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Posted: 10/21/2004 2:18:11 PM EST
Do military pilots, both AF and Navy, and Army/USMC aviators carry loaded sidearms while flying in the US or just when flying in combat areas?
Link Posted: 10/21/2004 2:20:54 PM EST
I've never seen a USAF fighter pilot carry a firearm at all when flying in the US in the ten years I've been in the AF.
Link Posted: 10/21/2004 2:27:56 PM EST
My father carried a Browing HI-Power in Vietnam. I am pretty sure in a combat zone they carry sidearms.
Link Posted: 10/21/2004 2:29:01 PM EST
I was told by a friend in the Navy that pilots carry M11's (Sig P228)
Link Posted: 10/21/2004 2:29:52 PM EST
whats makes the sigp228 an M11. whats the differnce?

thanks bbr
Link Posted: 10/21/2004 2:30:14 PM EST

Originally Posted By 2A373:
I've never seen a USAF fighter pilot carry a firearm at all when flying in the US in the ten years I've been in the AF.



I've been wondering because I knew a USAF pilot who carried a G34 while flying a C17 between McChord and Macedonia/Albania in support of the action in Kosovo.
Link Posted: 10/21/2004 2:30:46 PM EST
Navy aircrew carry a Sig P228 9mm into a combat zone.
Link Posted: 10/21/2004 2:31:38 PM EST

Originally Posted By buddysblackrifle:
whats makes the sigp228 an M11. whats the differnce?

thanks bbr



Same way that the 92FS is an M9, it has different serial number, markings and perhaps finish, and is in military service.
Link Posted: 10/21/2004 2:32:49 PM EST

Originally Posted By Combat_Jack:

Originally Posted By buddysblackrifle:
whats makes the sigp228 an M11. whats the differnce?

thanks bbr



Same way that the 92FS is an M9, it has different serial number, markings and perhaps finish, and is in military service.



Don't forget the price tag!
Link Posted: 10/21/2004 2:34:13 PM EST
Our Navy pilots did during Desert Storm.

Not sure which kind.
Link Posted: 10/21/2004 2:34:46 PM EST
Only time we carry them is in combat zones or designated mission. Never seen a weapon issued out for anything "routine" in the US. I suppose anything is possible though and speaking only for the USMC units I was in while I was there.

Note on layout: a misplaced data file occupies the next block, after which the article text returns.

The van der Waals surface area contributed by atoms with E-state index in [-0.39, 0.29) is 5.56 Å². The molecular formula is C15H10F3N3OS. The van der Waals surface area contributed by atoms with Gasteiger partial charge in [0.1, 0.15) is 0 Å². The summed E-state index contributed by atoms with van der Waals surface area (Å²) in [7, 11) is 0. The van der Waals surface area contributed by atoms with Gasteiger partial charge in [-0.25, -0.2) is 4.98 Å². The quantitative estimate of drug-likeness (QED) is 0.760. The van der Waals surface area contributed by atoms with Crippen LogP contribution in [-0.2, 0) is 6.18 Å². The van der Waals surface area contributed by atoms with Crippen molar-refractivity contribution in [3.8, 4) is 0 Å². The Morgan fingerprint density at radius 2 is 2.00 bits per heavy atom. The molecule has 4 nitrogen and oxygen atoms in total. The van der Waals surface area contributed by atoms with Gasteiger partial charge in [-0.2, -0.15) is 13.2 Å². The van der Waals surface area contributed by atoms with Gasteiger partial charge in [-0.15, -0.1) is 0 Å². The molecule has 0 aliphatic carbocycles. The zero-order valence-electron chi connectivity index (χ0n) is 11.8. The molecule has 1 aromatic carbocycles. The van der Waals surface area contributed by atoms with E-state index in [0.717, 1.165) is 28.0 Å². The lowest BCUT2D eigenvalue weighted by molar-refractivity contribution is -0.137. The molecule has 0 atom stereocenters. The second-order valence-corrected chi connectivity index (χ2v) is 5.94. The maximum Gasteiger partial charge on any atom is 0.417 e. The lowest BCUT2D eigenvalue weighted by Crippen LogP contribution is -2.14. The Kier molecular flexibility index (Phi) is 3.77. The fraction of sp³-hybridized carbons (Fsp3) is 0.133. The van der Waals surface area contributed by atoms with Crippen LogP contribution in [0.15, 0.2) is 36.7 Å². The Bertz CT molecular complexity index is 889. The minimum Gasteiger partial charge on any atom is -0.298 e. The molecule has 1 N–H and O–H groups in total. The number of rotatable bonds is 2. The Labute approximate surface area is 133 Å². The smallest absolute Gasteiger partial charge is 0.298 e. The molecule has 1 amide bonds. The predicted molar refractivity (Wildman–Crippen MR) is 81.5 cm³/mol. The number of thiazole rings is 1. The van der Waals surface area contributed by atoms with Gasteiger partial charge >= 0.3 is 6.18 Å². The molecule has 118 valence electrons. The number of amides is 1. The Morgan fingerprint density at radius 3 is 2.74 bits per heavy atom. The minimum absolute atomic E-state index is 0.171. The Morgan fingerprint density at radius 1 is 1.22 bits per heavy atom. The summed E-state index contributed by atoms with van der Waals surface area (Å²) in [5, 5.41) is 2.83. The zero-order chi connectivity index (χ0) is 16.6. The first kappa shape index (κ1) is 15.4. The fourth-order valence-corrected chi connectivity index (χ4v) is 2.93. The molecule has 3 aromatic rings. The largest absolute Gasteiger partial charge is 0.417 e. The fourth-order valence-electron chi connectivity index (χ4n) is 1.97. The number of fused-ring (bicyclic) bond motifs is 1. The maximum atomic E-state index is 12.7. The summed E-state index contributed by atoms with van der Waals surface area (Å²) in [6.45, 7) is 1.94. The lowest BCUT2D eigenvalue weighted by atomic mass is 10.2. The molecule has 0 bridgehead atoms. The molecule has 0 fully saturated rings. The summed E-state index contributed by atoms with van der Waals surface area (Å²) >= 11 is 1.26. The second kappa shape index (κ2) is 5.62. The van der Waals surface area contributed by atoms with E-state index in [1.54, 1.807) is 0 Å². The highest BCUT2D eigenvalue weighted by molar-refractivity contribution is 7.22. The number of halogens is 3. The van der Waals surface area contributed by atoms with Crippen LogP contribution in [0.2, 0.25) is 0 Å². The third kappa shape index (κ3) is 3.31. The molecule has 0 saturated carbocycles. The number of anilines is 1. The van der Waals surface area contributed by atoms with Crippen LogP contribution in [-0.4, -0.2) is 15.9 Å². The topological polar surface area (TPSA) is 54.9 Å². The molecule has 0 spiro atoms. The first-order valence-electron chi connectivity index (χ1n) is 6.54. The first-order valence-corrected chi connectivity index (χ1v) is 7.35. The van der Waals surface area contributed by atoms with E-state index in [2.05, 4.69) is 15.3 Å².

Link Posted: 10/21/2004 2:35:25 PM EST
My experience in the Air Force is a little dated, but for routine peacetime flying and training in US airspace, AF pilots are not armed. Of course I have been out for 18 years so it may be different today, especially post-9/11. In 8 years of blue suit time, I only saw pilots carrying a firearm during full-scale mobility exercises. Even then I do not think they actually flew with them.
Link Posted: 10/21/2004 2:35:26 PM EST

Originally Posted By Zaphod:

Originally Posted By Combat_Jack:

Originally Posted By buddysblackrifle:
whats makes the sigp228 an M11. whats the differnce?

thanks bbr



Same way that the 92FS is an M9, it has different serial number, markings and perhaps finish, and is in military service.



Don't forget the price tag!



I don't know what it is, but the cost difference between the Sig and Beretta is the reason they bought the Italian. Actually I think some airbases were thrown in, but the military swears they weren't.
Link Posted: 10/21/2004 2:37:35 PM EST
Hmmmm. My buddy is learning to fly C130s at Cherry Point for the USMC. I'll have to ask him. I know he was in the market for a handgun a few months back.
Link Posted: 10/21/2004 2:38:49 PM EST
Sig P228 is correct.

In the old day, they carry .38 revolver. Only Special Ops carried Browning HP 9mm.

Link Posted: 10/21/2004 2:42:10 PM EST

Originally Posted By AR_Rifle: